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Elementorum myologiae specimen, seu musculi descriptio geometrica. Cui accedunt canis carchariae dissectum caput, et dissectus piscis ex canum genere.
[Joseph Cocchini], Florence 1667 - 4to (280 x 167 mm). [8], 123 [1] pp. Signatures: ?4 A-P4 Q2, 66 leaves. Woodcut Medici arms on title, 7 plates: 3 large folding woodcut plates numbered Tabula I-III and 4 full page engraved plates numbered Tab. [IV], V, [VI], VII (bound at the end with the engravings first). 18th-century roan-backed boards, vellum tips, gilt-tooled spine (extremities little rubbed, front endpaper removed, corners bumped). Small stain in preliminaries, some very light occasional spotting, a few early ink annotations and 3 neat ink diagrams in text. A fine, fresh and clean copy. Provenance: library of Walter Pagel (label fixed to inner pastedown). ---- Norman 2012; Garrison-Morton 577; NLM/Krivatsy 11432; Osler 4021; Waller 9223; LeFanu, Notable Medical Books from the Lilly Library, p. 79. - FIRST EDITION of "the first outline of a scientific theory of the development of the earth" (Norman), also important for Steno's contributions to the fields of myology and embryology. In collaboration with the mathematician Vicenzio Viviani, Steno (or Stensen) developed a geometrical description of muscular contraction, attempting to demonstrate theoretically that muscles did not increase in volume during contraction. The appendix contains his anatomical descriptions of the head of two sharks, and a study of their teeth (subjects of two of the fine plates), leading him to develop "his theories of how geological structures and fossils might be formed" (Garrison-Morton). This is one of the most remarkable of the scientific classics because it made seminal contributions to three quite distinct fields: myology, embryology and geology. First, Stensen shows that muscular contraction is not due to an influx of nerve fluid, but that on the contrary, the volume of muscle does not increase during contraction. His purely geometrical description of muscular contraction, written in collaboration with the mathematician Vincenzio Viviani (1622-1703), laid the foundation of muscle mechanics. The next section of the book describes the dissection of a shark's head, shown in a memorable and often reproduced plate. This led Stensen to the discovery that the so-called tongue-stones, common on Malta, are fossilised shark's teeth. Discussing how fossils are formed, Stensen outlines the basic principles of modern geology and gained for the work the title of 'The earliest geological treatise' (Garboe, quoted in Garrison-M.). Finally, there is a study in comparative anatomy demonstrating the correspondence between the roe of dogfish and the ovaries in women. This was the first recognition of the egg-producing function of the female ovary. Stensen was born in Denmark and studied under Thomas Bartholin at Copenhagen. His first work on the muscles, De musculis et glandulis observationum, was published at Copenhagen in 1664. He then settled in Florence, where the present work was published, and two years later the same publisher issued his classic treatise on geology and paleontology, De solido (Florence 1669), intended as an introduction to a larger work that was never written. Stensen was a fine draughtsman and presumably the illustrations in the present work were engraved from his drawings. (R. Gaskell, Books from the Library of Walter Pagel, Pt. II, 176). [Attributes: First Edition; Hard Cover]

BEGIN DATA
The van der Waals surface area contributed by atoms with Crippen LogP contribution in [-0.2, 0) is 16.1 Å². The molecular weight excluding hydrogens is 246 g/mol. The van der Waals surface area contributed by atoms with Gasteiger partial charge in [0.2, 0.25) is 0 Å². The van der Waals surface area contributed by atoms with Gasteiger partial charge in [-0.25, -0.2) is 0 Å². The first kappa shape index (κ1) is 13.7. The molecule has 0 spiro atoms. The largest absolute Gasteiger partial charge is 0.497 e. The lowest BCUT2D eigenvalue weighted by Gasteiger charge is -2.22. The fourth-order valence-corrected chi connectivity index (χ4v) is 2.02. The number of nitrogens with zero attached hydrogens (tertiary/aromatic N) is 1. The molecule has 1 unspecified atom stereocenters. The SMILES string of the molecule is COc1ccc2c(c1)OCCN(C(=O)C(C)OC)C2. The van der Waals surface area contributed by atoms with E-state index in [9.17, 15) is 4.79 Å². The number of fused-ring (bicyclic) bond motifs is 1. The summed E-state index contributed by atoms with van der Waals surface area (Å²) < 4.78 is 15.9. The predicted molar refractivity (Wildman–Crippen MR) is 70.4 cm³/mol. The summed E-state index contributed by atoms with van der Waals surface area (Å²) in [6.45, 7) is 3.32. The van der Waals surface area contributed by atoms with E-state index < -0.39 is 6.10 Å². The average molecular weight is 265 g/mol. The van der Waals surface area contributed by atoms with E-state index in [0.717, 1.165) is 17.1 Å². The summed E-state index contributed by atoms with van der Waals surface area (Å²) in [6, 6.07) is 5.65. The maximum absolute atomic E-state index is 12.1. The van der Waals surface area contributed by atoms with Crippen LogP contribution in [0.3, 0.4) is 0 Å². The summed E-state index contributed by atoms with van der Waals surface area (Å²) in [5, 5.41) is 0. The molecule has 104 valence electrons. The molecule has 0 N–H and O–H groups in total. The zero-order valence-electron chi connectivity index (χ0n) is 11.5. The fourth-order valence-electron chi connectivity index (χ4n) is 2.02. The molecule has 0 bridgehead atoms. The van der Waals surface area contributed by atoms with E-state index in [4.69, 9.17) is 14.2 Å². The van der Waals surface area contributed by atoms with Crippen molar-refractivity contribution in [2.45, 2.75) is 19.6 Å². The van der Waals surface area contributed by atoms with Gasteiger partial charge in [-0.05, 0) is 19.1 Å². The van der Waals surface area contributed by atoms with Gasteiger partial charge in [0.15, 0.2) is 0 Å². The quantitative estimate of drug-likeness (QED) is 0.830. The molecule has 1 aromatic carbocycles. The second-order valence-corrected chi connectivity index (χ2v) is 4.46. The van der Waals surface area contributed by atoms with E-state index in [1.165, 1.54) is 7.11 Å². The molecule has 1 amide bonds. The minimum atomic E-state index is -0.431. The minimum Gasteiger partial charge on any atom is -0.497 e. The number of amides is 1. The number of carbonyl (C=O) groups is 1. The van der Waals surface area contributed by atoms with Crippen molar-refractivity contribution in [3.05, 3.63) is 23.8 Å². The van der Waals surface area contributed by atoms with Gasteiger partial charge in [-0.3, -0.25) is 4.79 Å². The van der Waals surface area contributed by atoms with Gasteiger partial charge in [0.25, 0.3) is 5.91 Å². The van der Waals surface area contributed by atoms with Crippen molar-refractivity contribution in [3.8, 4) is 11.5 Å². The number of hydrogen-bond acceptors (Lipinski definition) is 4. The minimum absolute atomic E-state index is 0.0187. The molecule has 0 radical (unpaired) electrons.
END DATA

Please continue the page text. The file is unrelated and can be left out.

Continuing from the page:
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Last Found On: 2015-12-15           Check availability:      AbeBooks    


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